Brian Merchant writes on treehugger:
Seems like the reasons to not eat at fast food restaurants just keep on piling up. We’ve heard all about the unseemly practices that go into obtaining their meats and innumerable other horrors. But now, let’s look at the quality of the soda fountains — another staple of the fast food experience. A recent study has revealed that a full 48% of soda fountains at fast food restaurants contain coliform bacteria — a bacteria that grows in feces. Oh, and 11% contained E. Coli, too.
The study was done by a team of microbiologists at Hollins University, and the findings were just published in the International Journal of Food Microbiology.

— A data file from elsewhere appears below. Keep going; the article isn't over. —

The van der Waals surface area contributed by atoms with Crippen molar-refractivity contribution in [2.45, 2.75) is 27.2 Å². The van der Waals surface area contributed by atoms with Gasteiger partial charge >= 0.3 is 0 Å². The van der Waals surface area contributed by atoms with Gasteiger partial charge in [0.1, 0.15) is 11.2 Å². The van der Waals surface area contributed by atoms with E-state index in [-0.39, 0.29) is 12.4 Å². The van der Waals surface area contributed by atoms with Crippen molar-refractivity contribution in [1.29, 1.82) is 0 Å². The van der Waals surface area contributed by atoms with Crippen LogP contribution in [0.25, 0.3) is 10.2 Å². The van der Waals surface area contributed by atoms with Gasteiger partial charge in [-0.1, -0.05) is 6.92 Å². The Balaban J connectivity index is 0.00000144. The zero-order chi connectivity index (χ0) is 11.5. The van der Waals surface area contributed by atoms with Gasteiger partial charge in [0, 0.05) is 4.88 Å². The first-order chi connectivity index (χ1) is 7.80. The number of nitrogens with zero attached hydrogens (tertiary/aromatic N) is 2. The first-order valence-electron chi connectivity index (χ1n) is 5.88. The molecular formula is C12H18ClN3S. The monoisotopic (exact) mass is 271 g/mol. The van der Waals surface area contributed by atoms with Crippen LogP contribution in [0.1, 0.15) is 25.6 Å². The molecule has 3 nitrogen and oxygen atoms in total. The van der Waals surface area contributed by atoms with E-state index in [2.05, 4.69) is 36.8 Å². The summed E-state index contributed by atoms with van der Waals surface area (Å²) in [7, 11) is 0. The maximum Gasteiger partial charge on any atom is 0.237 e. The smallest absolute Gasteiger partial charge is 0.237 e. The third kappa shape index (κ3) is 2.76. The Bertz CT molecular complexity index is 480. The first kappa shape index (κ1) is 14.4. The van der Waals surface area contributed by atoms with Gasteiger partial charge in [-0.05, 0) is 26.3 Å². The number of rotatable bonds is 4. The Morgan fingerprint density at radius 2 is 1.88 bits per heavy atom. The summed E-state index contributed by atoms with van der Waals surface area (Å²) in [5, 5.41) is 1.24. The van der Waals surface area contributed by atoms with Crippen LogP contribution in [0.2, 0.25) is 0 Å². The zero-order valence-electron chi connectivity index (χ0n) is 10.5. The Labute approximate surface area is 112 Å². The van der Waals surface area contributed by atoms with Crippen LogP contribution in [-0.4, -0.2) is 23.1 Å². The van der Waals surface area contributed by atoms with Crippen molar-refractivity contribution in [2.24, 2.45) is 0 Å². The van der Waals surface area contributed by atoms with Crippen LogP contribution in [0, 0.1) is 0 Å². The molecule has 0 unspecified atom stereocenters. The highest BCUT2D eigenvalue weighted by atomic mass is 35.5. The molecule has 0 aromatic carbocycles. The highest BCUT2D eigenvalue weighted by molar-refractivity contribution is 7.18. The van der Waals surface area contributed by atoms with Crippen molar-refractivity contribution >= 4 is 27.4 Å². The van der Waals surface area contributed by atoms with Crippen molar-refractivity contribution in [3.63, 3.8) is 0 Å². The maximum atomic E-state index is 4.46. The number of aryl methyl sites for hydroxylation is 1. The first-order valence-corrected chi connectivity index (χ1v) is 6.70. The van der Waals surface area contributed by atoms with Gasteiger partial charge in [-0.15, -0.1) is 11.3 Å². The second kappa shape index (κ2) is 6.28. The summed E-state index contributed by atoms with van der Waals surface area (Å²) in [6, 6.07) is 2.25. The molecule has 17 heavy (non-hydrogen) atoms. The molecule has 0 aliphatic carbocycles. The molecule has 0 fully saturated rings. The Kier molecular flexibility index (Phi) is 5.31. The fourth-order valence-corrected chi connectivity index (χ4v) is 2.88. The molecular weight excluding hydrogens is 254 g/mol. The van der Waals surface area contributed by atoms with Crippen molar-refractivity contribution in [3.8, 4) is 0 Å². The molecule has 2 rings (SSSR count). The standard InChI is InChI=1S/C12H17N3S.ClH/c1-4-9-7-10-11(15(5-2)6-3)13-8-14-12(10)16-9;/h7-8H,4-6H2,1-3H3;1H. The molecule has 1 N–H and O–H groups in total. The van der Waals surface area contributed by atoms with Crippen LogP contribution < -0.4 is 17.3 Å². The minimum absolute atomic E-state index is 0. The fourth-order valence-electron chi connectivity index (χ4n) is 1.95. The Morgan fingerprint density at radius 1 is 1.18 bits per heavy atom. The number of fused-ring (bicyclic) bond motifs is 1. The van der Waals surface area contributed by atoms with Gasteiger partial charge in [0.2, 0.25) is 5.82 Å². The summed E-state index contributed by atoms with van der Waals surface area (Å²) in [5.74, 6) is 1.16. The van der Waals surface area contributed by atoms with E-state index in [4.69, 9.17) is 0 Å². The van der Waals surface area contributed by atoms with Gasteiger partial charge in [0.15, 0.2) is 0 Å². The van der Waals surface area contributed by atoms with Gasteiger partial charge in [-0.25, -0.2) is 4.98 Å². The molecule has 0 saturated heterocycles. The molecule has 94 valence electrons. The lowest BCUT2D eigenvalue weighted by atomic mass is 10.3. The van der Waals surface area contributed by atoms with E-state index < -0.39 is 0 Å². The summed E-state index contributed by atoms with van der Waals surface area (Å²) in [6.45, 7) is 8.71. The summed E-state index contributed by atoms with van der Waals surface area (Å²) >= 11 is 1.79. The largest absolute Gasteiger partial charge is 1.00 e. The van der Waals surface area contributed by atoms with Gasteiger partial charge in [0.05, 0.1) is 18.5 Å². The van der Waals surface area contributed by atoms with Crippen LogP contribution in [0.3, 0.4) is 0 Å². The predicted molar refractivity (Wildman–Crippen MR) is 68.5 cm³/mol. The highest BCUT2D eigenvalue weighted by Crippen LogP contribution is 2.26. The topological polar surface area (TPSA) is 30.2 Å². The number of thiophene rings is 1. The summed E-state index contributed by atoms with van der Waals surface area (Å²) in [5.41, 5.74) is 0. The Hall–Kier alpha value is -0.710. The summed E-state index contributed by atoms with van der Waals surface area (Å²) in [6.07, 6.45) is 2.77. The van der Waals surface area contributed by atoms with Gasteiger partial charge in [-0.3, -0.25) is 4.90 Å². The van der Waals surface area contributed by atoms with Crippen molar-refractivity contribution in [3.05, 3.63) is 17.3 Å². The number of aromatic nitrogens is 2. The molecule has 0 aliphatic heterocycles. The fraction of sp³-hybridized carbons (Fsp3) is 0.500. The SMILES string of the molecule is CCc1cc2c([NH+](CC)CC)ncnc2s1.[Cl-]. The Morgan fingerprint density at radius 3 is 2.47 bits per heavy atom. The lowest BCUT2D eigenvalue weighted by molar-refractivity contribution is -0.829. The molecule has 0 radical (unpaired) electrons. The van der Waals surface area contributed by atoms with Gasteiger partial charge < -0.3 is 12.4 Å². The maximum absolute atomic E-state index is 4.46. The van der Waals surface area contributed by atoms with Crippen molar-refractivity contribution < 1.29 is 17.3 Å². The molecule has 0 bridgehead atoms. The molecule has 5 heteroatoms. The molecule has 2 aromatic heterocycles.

From the abstract of the scientists’ report:
Coliform bacteria was detected in 48% of the beverages and 20% had a heterotrophic plate count greater than 500 cfu/ml. […] More than 11% of the beverages analyzed contained Escherichia coli [E. Coli] and over 17% contained Chryseobacterium meningosepticum. Other opportunistic pathogenic microorganisms isolated from the beverages included species of Klebsiella, Staphylococcus, Stenotrophomonas, Candida, and Serratia. Most of the identified bacteria showed resistance to one or more of the 11 antibiotics tested.
That’s right — not only do soda fountains contain bacteria that originated in poop and potentially dangerous amounts of E. Coli, but they’ve become resistant to antibiotics as well. Fantastic.
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